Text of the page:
Ballast water is required to maintain acceptable trim and balance when a ship's load is changed. Tankers and bulk carriers, in particular, typically only carry cargo in one direction, and take on board enormous amounts of water ballast for the return journey. When the ballast water is discharged at the destination, foreign organisms may be released into an environment where they may out-compete native species and multiply into pest proportions.
In order to mitigate the impact of ballast-water borne organisms, the International Maritime Organization has developed guidelines, standards and procedures for ballast water management. Several organisations have been developing ballast water treatment systems that comply with the IMO standards. One such company is Resource Ballast Technologies, based in Cape Town, South Africa. RBT's ballast water treatment system (BWTS) has been type-approved by the IMO, and is offered by Wilhelmsen Technical Solutions as the Unitor BWTS. This BWTS, shown in Figure 1, uses a combination of innovative hydrodynamics, electro-chlorination, ozone and filtration.
Figure 1: Unitor ballast water treatment system. The complex internal geometry of the green reactors is a key part to the system's effectiveness.
Although the system originally was largely empirically developed, it is obvious that computational fluid dynamics (CFD) will be of great value in further refinement and development. RBT provisionally has selected OpenFOAM for its CFD research and development requirements, in order to take advantage of OpenFOAM's unique combination of low cost, high fidelity and flexibility. However, the reactors' very complex internal geometry poses a serious meshing challenge. The Pointwise T-Rex meshing method has proved very effective in dealing with such complex geometry, creating good quality anisotropic tetrahedral grids, for a very modest investment of time and effort. The surface mesh of the reactor is shown in Figure 2. For obvious reasons of commercial confidentiality, the critical and complex interior mesh cannot be shown.
Figure 2: Reactor surface mesh, with complex inner detail hidden.
At the level of everyday engineering difficulties, RBT's shore-based test facility is situated on an exposed quay in Cape Town harbour. Three slender vertical water tanks are used to handle untreated, treated and occasionally fresh water. When filled, these tanks are stable and robust, but are susceptible to wind damage when emptied for testing.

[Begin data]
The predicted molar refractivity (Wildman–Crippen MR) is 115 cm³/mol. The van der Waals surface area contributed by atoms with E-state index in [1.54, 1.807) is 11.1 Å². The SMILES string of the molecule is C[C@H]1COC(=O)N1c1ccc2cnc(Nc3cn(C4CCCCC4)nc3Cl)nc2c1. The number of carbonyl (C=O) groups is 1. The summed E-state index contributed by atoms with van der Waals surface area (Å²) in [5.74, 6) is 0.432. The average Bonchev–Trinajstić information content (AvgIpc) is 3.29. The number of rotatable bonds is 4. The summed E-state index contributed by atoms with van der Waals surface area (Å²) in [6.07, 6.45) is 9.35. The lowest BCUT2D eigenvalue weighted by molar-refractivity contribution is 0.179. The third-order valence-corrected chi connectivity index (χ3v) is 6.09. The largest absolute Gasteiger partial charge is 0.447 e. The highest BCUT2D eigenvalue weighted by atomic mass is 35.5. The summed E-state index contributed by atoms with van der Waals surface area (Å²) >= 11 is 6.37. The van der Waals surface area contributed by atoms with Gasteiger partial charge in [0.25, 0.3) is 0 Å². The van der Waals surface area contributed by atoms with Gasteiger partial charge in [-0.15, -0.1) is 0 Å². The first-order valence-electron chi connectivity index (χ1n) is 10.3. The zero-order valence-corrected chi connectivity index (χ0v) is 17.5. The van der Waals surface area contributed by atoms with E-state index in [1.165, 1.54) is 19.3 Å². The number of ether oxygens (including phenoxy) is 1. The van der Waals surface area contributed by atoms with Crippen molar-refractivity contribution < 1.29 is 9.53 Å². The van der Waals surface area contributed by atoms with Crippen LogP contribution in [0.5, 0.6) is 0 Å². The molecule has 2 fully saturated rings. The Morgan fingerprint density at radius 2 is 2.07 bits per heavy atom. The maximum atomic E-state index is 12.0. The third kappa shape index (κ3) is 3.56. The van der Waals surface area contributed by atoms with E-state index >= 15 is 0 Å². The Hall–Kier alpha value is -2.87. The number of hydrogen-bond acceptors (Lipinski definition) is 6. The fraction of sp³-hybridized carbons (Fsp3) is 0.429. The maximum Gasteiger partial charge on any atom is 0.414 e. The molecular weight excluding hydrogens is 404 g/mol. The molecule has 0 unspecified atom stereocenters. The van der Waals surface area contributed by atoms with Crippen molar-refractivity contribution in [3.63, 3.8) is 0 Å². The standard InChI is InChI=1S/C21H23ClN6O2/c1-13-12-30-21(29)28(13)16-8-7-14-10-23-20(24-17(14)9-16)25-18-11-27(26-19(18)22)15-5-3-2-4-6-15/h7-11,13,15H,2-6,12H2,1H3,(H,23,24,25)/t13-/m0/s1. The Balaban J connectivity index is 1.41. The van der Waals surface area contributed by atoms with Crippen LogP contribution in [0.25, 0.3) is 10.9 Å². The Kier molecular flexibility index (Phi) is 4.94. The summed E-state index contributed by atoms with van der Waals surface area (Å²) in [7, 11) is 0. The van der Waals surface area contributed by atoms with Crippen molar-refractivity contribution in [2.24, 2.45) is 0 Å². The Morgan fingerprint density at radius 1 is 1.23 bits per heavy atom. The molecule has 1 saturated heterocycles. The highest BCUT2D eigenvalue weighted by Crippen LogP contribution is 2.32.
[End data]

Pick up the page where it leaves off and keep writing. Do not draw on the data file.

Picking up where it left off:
Unfortunately, Cape Town is very well known for astonishingly strong winds from both southeasterly and northwesterly directions, which can seriously impact the testing schedule. The summer southeasterly “Cape Doctor” particularly is notorious for sustained levels of blustery aerodynamic violence. To avoid excessively conservative limits on testing, transient CFD was performed on a model of the test facility, for both SE and NW winds, to obtain better estimates of unsteady and interfering aerodynamic forces.
Although the simplified geometry was not particularly troublesome from a meshing point of view, T-Rex was once again of great value in the efficient generation of a suitable mesh, as illustrated in Figure 3. Cylindrical bodies in cross-flow are, of course, very well known for shedding vortices. To capture these vortices, box-shaped mesh blocks were used to maintain adequate wake grid resolution. To allow use of the same grid for both SE and NW wind directions, the boxes were positioned on both sides of the water tanks. A sample set of results is plotted in Figure 4, indicating the unsteady nature of the wind loads, due to vortex shedding and interference. The CFD-derived peak wind loads are substantially higher than those estimated from a simplified 2D estimate, thus validating the decision to invest CFD effort into such a peripheral question.
RBT's experience has been that Pointwise is a valuable part of an efficient, low-cost CFD toolbox that is otherwise mostly based on open-source software.
Figure 3: Tetrahedral grid of the shore-based test facility. Four additional box-shaped blocks were used to maintain adequate grid resolution for capturing wakes containing shed vortices.
Figure 4: Transient tipping moments on the water tanks.